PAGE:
These could make interesting conversation starters for a lesson (an issue to be treated sensitively, of course — as with all classroom decisions, know your students!). Find more here.

3. Conversation starters

This terrific conversation starter was handed to me in King’s Cross station this morning by a volunteer! You may have seen these before. I certainly played with them at school as a child. They’re easy to make (download a template here and get instructions for using it here) and to personalise. Here are pictures of the one I was given today:



4. More resources and downloads

There are loads more great things to download here, including postcards, posters, conversation starter cards, a speed dating game and more.

5. YL toolkit

“1 in 10 children and young people experience a mental health problem at any one time. (That’s three pupils in the average school classroom.)”

This resource pack helps teens to make an action plan to raise awareness in their school or community of mental health.

It includes useful information which could be used/adapted for reading practice, ideas for blogging and social media, links to videos and an online interactive story “to encourage young people to talk about mental health as though it’s common and everyday”, a SWOT analysis to help the students think critically about how their awareness-raising campaign might be implemented, and practical guidance on how to write, implement and finally evaluate the campaign.

The whole pack is brief but clear and colourful and could easily be adapted for use in an ELT environment.

TTC_TTTDay_HashtagThat’s all for now – time to stop reading and start talking!


*You might like to hear well-known British television personality, author and President of Mind, Stephen Fry, talk about its work here:


7 thoughts on “Mental health (in ELT)

  1. Thank you very much for putting this together. I’ve experienced depression at various points in my life, most recently due to other ‘hidden’ health problems which people are also reluctant to talk about (colitis/digetstive problems), but also due to severe homesickness in the past. As you say, it’s important to consider this when dealing with the people we meet every day, and to make sure we talk to others. The biggest thing that got me out of it was keeping busy and talking it out with other people, or just talking and filling my time. It’s amazing how much of a difference it makes, and I’d urge anybody to make use of the conversation starter (ideas) to get talking to people around them. You never know: you might be just the listening ear someone needs.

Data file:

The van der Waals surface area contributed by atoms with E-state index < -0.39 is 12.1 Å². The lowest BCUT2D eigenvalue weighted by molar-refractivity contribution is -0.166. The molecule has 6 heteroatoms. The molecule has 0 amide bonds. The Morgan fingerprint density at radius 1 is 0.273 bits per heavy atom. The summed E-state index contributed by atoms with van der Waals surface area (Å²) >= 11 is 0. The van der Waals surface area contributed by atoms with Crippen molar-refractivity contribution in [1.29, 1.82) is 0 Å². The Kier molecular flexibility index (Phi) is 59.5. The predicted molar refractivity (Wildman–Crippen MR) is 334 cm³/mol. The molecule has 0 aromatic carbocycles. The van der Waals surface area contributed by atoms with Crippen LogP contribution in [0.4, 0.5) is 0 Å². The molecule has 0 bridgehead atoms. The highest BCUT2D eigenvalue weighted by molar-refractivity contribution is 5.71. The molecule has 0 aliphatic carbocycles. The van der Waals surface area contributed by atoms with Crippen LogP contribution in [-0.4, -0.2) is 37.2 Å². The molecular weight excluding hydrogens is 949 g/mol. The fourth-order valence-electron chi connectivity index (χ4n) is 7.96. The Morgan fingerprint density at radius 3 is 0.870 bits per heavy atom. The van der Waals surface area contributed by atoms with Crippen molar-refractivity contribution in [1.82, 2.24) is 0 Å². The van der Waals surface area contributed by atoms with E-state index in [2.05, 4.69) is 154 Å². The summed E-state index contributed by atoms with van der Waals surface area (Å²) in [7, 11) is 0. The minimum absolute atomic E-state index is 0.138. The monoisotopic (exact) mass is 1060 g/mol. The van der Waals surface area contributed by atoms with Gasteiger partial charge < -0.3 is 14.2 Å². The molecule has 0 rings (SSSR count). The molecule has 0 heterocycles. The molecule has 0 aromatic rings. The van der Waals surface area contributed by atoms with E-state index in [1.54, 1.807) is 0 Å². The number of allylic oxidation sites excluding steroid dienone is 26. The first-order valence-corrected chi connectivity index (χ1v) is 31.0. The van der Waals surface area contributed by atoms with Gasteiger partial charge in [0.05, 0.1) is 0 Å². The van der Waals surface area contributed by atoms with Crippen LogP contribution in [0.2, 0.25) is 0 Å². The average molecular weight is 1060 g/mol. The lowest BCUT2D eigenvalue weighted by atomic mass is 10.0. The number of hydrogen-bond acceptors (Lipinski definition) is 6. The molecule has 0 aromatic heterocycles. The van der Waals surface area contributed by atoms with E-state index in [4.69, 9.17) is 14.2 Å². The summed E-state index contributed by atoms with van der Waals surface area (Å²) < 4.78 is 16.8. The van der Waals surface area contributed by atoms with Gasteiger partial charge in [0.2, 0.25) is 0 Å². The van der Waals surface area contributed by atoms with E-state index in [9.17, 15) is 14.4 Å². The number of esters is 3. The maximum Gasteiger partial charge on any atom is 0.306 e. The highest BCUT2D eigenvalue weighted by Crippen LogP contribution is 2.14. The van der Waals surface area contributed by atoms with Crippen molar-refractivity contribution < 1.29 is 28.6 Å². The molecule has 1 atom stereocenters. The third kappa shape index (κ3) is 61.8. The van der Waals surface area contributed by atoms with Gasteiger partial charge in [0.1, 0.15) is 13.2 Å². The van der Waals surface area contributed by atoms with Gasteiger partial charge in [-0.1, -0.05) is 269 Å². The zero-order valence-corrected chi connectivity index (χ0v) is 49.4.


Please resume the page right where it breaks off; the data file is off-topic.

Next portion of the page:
Thanks Laura.

  2. As someone who has never had a mental health problem so far this has been an eye opener. Thanks for bringing together all these resources and highlighting the numbers for us. I am, as you suggest, sensitised to other hidden problems, dyslexia for example, but haven’t really paid attention to the mental health aspect of my students. Many of them must be under intense pressure and stimuli beyond their control while studying in the UK, away from family and friends who they could turn to at home. Thanks again for pointing out the possible problems.

    1. Thanks, Ian. Glad you found it useful. I think it’s really important to be aware of the fact that our industry is full of PEOPLE, first and foremost – some of whom are teachers, some of whom are learners, some of whom do something else; but all of whom are people and can experience mental health issues which might not be immediately apparent to those around them. So we need to be aware, sensitive, thoughtful and professional.